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  1. #1
    vil is offline VIP Member
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    Default eat one's dinner, eat for the bar

    Dear teachers,

    Would you be kind enough to tell me whether I am right with my interpretation of the expression in bold in the following sentence?

    To please his family, Julian was still reading for the bar and eating his dinners; but like many barristers who are too sensitive for the rough-and-tumble of their profession, Julian had already turned to journalism. (Aldington’s “All Men Are Enemies”, part III, chapter II)

    eat one's dinner = eat for the bar = study law

    Thank you for your efforts.

    Regards,

    V

  2. #2
    BobK's Avatar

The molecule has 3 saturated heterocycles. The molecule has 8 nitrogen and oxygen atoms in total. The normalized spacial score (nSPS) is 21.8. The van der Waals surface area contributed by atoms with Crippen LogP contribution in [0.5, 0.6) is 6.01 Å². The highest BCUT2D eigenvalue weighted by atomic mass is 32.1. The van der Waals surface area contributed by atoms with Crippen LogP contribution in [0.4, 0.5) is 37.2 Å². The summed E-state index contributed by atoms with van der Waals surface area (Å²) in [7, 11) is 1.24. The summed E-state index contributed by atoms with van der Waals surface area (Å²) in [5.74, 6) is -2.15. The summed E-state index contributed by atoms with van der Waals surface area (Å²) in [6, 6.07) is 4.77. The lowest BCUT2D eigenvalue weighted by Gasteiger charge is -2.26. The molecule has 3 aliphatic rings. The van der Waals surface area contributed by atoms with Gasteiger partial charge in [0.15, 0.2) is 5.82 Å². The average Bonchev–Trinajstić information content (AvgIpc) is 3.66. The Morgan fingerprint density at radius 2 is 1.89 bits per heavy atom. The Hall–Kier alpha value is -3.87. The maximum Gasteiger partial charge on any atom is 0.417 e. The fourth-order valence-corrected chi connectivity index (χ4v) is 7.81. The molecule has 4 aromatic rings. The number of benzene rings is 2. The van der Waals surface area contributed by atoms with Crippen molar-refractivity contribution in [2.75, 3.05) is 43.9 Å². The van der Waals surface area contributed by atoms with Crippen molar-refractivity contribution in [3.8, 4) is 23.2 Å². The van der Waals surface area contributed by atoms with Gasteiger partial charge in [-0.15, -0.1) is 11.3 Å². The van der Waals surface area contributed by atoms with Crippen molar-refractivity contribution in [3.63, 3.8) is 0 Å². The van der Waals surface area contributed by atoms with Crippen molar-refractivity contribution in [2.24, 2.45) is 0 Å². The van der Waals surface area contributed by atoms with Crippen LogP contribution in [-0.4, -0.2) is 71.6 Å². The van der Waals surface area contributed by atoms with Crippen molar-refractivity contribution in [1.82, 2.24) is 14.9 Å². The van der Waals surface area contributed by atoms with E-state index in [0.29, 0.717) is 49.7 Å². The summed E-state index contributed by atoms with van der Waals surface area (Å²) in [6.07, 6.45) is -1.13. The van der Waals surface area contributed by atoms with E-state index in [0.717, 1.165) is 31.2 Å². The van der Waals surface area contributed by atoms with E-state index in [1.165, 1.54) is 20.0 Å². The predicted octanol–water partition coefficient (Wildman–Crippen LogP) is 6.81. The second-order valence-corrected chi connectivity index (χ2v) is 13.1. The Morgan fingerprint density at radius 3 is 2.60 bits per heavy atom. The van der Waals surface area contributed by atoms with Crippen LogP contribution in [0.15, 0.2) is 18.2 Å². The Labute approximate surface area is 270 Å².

BobK is offline Harmless drudge
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    Default Re: eat one's dinner, eat for the bar

    Julian was studying, but 'eating ones dinners' was (and still is) a pre-requisite of becoming a barrister. A barrister (in British law) has to be a member of 'chambers' - a set of rooms that is the HQ for a 'company' of barristers. Becoming a member depends on eating a number of formal dinners.

    There's a bit of background (but not much) here: http://en.wikipedia.org/wiki/Chambers_(law)

    b

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